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Hina Doll Exhibit on Display through January

Hisao Sakai, a former special lecturer in the Department of Foreign Language Studies, donated his family’s Japanese Hina doll collection to Providence College in 1993. It is on display on the main floor of the Phillips Memorial Library through January 31.  

According to library records, “the professor saw the exhibit as a tool to present one aspect of Japanese culture, for international understanding, and to encourage student interest in Japan’s language and culture,” said Robin Rancourt, archives assistant.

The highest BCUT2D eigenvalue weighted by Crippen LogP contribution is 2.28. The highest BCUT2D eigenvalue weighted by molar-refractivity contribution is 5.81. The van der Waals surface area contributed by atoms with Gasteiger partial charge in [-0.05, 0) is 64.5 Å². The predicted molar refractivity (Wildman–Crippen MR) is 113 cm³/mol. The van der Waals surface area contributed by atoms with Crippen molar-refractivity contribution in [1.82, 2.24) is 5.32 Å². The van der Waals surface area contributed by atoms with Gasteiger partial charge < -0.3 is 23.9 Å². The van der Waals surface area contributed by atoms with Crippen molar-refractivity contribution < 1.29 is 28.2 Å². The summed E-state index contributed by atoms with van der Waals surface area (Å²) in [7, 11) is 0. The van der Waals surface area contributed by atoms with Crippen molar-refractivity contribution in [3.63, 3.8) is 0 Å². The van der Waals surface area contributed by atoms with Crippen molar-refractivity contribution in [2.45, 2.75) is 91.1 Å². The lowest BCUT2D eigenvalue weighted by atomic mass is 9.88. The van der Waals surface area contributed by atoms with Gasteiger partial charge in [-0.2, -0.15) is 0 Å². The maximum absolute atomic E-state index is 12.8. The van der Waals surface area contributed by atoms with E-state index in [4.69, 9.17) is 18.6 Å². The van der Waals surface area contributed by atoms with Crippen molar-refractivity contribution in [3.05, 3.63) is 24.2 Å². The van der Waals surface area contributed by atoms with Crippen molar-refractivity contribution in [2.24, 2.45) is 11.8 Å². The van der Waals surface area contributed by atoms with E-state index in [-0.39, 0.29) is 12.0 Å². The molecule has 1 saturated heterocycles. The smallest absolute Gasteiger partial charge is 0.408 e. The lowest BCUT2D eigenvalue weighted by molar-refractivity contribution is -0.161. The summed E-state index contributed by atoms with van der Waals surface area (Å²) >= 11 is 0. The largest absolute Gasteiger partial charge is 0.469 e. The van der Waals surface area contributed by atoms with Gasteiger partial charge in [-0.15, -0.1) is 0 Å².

Originally dating to the Heian period (794-1185 A.D.) Hina dolls represent the emperor, the empress, and their court. They were initially used in spiritual ceremonies in which the dolls were believed to possess the power to contain evil spirits. In the ceremony, Hina Nagashi (doll floating), the dolls were set on small boats and sent down a river, taking the bad spirits with them. 

Today, these dolls are given to young girls as gifts in celebration of “Girls Day” on March 3, with the intention of bestowing good luck on the recipient for years.

 

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